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GREENER JOURNAL OF BIOLOGICAL SCIENCES

 

ISSN: 2276-7762       ICV: 5.99

 

 

Submitted: 16/07/2017               Accepted: 19/07/2017                 Published: 30/07/2017

 

 

 

Research Article (DOI: http://doi.org/10.15580/GJBS.2017.4.071617087)

 

In-vivo Screening of Antiplasmodial activity of Methanolic Leaf Extract of Albizia chevalieri against Plasmodium berghi Model

 

Hajara Sani Labaran1*, Samaila AB1, AF Umar1, Nayaya AJ1,

Danladi Muhammed Umar2, Musa Muktar 3, AbdulWahab Aliyu4 and Nazeef Idris Usman5

 

1Department of Biological sciences, Abubakar Tafawa Balewa university Bauchi, Bauchi state Nigeria.

2Department of Biological sciences, Gombe State University.

3Biochemistry Department, Gombe State University.

4Pharmacy Department  Gombe  State University.

5Bauchi  State University Gadau.

 

*Corresponding Author Email: slhajara @gmail. com

 

ABSTRACT

 

The need for new compounds active against malaria parasites is made more urgent by the rapid spread of drug-resistance to available anti-malaria drugs. The crude methanolic extract of Albizia chevalieri leaves was investigated for its anti-malarial activity against Plasmodium berghei (NK65) during early and established infections. The level of parasitaemia, mean survival time and weight variation of rats were used to determine the antimalarial activity of the extract. The Phytochemical screening of the crude extract were evaluated to elucidate the possibilities of its antimalarial effects. The safety of the extract was also investigated in rats of both sexes by the acute oral toxicity limit test. The leaf extract demonstrated significant (P<0.01) dose dependent activity against the parasite in the suppressive and curative, and also had repository activity. The antimalarial effect of A.chevalieri is comparable to that of artermether. The leaf extract also prolonged the survival time of the infected rats. The LD50 of the plant extract was established to be >3000mg/kg body weight in rats. The results showed that the leaf extract of the plant has potential antiplasmodial activity, which can be exploited in malaria therapy. Accordingly with further studies, this plant could serve as a potential source of new and novel antimalarial drug for the control of malaria

 

Keywords: A. Chevalieri, Plasmodium Berghei, parasitaemia, suppression.

 

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INTRODUCTION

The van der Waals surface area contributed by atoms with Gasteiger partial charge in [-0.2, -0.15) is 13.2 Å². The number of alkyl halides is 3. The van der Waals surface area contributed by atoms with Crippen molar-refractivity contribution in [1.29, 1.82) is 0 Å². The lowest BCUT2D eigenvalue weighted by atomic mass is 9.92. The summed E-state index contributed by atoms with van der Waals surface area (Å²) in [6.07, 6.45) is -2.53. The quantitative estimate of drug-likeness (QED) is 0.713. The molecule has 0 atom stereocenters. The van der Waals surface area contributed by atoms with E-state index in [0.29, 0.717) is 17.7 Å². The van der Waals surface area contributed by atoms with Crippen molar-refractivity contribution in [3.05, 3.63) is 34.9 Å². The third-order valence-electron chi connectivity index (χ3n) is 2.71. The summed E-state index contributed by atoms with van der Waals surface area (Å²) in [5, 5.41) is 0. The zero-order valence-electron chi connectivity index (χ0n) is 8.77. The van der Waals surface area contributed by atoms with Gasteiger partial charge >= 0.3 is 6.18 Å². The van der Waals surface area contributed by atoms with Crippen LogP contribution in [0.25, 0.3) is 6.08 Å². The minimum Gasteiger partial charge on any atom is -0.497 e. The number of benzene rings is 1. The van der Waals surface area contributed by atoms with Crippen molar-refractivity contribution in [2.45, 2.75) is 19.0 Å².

Malaria is a serious hazard to humanity and the major cause of mortality and morbidity in the malaria- endemic countries. Even though the distribution of the disease is substantially varied, sub-Saharan Africa, Asia and central and Latin America is the most affected regions. About 50% of populations in the world live in malaria risk areas. In 2013, it was estimated that 198 million cases of malaria and 584,000 malarial deaths have been occurred in the world. The burden of the disease is heaviest in Africa, where 82 and 90% of all global cases and deaths were occurred, respectively[Rui et al.2009, ].

In the absence of effective malaria vaccines, effective chemotherapy remains the mainstay of malaria control. The potentially lethal malaria parasites have shown themselves capable of developing resistance to nearly all used anti-malarial drugs, and resistance strains have rapid extension. For obvious reasons malaria will continue to cause morbidity and mortality on a large scale in tropical and sub-tropical countries, the alarming rise at which the parasite (particularly Plasmodium falciparum) have developed resistance to currently used anti-malarial drugs makes it imperative to search for newer, more effective therapeutic agents [Rui et al.,2009].

The loss of effectiveness of chemotherapy constitutes the greatest threat to the control of malaria. Therefore, to overcome malaria, new knowledge, products and tools are urgently needed, especially new drugs [Abdel-Kader et al.,2001]. The anti-malarial potential compounds derived from plants is proven by example such as quinine, obtained from cinchona species and artemisinins obtained from artemesia Species. Traditional methods  of  malaria  treatment could be promising source of new anti-malarial compounds. In Africa, more than 80% of people use traditional medicines and most families have recourse to this medicine based on plants extracted for the curative treatment of malaria [lork, 1983]